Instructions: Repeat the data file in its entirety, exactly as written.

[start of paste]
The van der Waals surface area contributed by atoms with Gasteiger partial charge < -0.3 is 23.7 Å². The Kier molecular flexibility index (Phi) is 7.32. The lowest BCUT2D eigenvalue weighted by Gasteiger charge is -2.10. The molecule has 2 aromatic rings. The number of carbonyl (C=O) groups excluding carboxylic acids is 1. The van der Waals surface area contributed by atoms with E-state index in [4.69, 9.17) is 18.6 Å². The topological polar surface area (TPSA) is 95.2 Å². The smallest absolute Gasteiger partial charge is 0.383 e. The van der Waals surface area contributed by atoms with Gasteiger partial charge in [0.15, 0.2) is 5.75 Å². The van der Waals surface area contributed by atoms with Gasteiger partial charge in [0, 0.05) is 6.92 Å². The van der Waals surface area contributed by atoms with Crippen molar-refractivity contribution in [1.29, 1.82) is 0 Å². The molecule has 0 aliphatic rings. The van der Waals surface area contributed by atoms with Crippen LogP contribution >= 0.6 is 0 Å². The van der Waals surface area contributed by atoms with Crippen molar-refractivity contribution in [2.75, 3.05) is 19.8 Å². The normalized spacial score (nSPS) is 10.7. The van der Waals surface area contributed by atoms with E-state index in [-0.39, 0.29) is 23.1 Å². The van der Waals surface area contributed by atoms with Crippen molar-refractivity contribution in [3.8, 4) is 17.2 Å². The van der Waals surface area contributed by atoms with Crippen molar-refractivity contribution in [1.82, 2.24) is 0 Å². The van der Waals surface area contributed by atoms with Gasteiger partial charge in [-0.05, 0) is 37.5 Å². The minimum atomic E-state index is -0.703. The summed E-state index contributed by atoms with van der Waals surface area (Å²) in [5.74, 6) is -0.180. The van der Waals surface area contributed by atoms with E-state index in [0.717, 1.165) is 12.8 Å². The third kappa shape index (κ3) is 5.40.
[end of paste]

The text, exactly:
The van der Waals surface area contributed by atoms with Gasteiger partial charge < -0.3 is 23.7 Å². The Kier molecular flexibility index (Phi) is 7.32. The lowest BCUT2D eigenvalue weighted by Gasteiger charge is -2.10. The molecule has 2 aromatic rings. The number of carbonyl (C=O) groups excluding carboxylic acids is 1. The van der Waals surface area contributed by atoms with E-state index in [4.69, 9.17) is 18.6 Å². The topological polar surface area (TPSA) is 95.2 Å². The smallest absolute Gasteiger partial charge is 0.383 e. The van der Waals surface area contributed by atoms with Gasteiger partial charge in [0.15, 0.2) is 5.75 Å². The van der Waals surface area contributed by atoms with Gasteiger partial charge in [0, 0.05) is 6.92 Å². The van der Waals surface area contributed by atoms with Crippen molar-refractivity contribution in [1.29, 1.82) is 0 Å². The molecule has 0 aliphatic rings. The van der Waals surface area contributed by atoms with Crippen LogP contribution >= 0.6 is 0 Å². The van der Waals surface area contributed by atoms with Crippen molar-refractivity contribution in [2.75, 3.05) is 19.8 Å². The normalized spacial score (nSPS) is 10.7. The van der Waals surface area contributed by atoms with E-state index in [-0.39, 0.29) is 23.1 Å². The van der Waals surface area contributed by atoms with Crippen molar-refractivity contribution in [3.8, 4) is 17.2 Å². The van der Waals surface area contributed by atoms with Crippen molar-refractivity contribution in [1.82, 2.24) is 0 Å². The van der Waals surface area contributed by atoms with Gasteiger partial charge in [-0.05, 0) is 37.5 Å². The minimum atomic E-state index is -0.703. The summed E-state index contributed by atoms with van der Waals surface area (Å²) in [5.74, 6) is -0.180. The van der Waals surface area contributed by atoms with E-state index in [0.717, 1.165) is 12.8 Å². The third kappa shape index (κ3) is 5.40.